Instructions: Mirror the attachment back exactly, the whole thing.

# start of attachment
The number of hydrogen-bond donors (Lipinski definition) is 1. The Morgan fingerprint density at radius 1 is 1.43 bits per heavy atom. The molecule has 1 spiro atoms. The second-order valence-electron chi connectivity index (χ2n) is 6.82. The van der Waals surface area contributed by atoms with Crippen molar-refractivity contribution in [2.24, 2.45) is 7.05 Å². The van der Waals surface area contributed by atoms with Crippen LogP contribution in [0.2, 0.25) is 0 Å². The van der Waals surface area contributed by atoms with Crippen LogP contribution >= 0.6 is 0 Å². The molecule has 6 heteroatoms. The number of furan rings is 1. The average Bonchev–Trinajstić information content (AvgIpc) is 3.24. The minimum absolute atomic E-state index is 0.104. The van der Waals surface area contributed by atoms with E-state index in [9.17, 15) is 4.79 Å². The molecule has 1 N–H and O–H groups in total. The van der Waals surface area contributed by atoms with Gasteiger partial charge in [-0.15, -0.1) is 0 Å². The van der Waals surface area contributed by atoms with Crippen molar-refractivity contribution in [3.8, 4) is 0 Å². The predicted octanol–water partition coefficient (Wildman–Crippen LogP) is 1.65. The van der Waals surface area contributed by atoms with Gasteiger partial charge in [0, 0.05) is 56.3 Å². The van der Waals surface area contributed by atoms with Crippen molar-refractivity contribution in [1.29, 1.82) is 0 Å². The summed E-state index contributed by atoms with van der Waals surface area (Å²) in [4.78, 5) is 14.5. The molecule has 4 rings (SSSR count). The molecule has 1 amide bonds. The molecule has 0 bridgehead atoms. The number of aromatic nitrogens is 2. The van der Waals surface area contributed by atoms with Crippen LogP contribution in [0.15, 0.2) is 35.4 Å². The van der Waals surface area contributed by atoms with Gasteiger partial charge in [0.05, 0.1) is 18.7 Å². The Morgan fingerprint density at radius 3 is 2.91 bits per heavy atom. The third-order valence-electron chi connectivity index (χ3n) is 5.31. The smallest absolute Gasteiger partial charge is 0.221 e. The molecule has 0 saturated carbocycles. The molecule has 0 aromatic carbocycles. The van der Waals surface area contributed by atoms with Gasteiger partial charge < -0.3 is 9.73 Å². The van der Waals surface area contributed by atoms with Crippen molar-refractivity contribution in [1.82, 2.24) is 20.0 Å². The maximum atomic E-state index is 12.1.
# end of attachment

The number of hydrogen-bond donors (Lipinski definition) is 1. The Morgan fingerprint density at radius 1 is 1.43 bits per heavy atom. The molecule has 1 spiro atoms. The second-order valence-electron chi connectivity index (χ2n) is 6.82. The van der Waals surface area contributed by atoms with Crippen molar-refractivity contribution in [2.24, 2.45) is 7.05 Å². The van der Waals surface area contributed by atoms with Crippen LogP contribution in [0.2, 0.25) is 0 Å². The van der Waals surface area contributed by atoms with Crippen LogP contribution >= 0.6 is 0 Å². The molecule has 6 heteroatoms. The number of furan rings is 1. The average Bonchev–Trinajstić information content (AvgIpc) is 3.24. The minimum absolute atomic E-state index is 0.104. The van der Waals surface area contributed by atoms with E-state index in [9.17, 15) is 4.79 Å². The molecule has 1 N–H and O–H groups in total. The van der Waals surface area contributed by atoms with Gasteiger partial charge in [-0.15, -0.1) is 0 Å². The van der Waals surface area contributed by atoms with Crippen molar-refractivity contribution in [3.8, 4) is 0 Å². The predicted octanol–water partition coefficient (Wildman–Crippen LogP) is 1.65. The van der Waals surface area contributed by atoms with Gasteiger partial charge in [0, 0.05) is 56.3 Å². The van der Waals surface area contributed by atoms with Crippen molar-refractivity contribution in [1.29, 1.82) is 0 Å². The summed E-state index contributed by atoms with van der Waals surface area (Å²) in [4.78, 5) is 14.5. The molecule has 4 rings (SSSR count). The molecule has 1 amide bonds. The molecule has 0 bridgehead atoms. The number of aromatic nitrogens is 2. The van der Waals surface area contributed by atoms with Crippen LogP contribution in [0.15, 0.2) is 35.4 Å². The van der Waals surface area contributed by atoms with Gasteiger partial charge in [0.05, 0.1) is 18.7 Å². The Morgan fingerprint density at radius 3 is 2.91 bits per heavy atom. The third-order valence-electron chi connectivity index (χ3n) is 5.31. The smallest absolute Gasteiger partial charge is 0.221 e. The molecule has 0 saturated carbocycles. The molecule has 0 aromatic carbocycles. The van der Waals surface area contributed by atoms with Gasteiger partial charge < -0.3 is 9.73 Å². The van der Waals surface area contributed by atoms with Crippen molar-refractivity contribution in [1.82, 2.24) is 20.0 Å². The maximum atomic E-state index is 12.1.